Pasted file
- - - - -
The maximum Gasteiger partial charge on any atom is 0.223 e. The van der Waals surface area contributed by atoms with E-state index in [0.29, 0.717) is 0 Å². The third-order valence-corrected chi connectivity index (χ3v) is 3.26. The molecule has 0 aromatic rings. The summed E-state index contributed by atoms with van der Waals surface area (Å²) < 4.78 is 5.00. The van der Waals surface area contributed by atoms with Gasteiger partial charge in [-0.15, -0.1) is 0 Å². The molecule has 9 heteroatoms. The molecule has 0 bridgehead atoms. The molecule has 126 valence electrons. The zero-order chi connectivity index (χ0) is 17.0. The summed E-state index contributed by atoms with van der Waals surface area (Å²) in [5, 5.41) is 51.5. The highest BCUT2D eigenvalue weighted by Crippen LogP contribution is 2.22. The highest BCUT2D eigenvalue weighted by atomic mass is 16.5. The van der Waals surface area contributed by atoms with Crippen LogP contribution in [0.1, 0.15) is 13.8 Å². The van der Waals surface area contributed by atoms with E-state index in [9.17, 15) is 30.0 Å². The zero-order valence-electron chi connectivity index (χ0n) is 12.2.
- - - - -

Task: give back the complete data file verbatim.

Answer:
The maximum Gasteiger partial charge on any atom is 0.223 e. The van der Waals surface area contributed by atoms with E-state index in [0.29, 0.717) is 0 Å². The third-order valence-corrected chi connectivity index (χ3v) is 3.26. The molecule has 0 aromatic rings. The summed E-state index contributed by atoms with van der Waals surface area (Å²) < 4.78 is 5.00. The van der Waals surface area contributed by atoms with Gasteiger partial charge in [-0.15, -0.1) is 0 Å². The molecule has 9 heteroatoms. The molecule has 0 bridgehead atoms. The molecule has 126 valence electrons. The zero-order chi connectivity index (χ0) is 17.0. The summed E-state index contributed by atoms with van der Waals surface area (Å²) in [5, 5.41) is 51.5. The highest BCUT2D eigenvalue weighted by Crippen LogP contribution is 2.22. The highest BCUT2D eigenvalue weighted by atomic mass is 16.5. The van der Waals surface area contributed by atoms with Crippen LogP contribution in [0.1, 0.15) is 13.8 Å². The van der Waals surface area contributed by atoms with E-state index in [9.17, 15) is 30.0 Å². The zero-order valence-electron chi connectivity index (χ0n) is 12.2.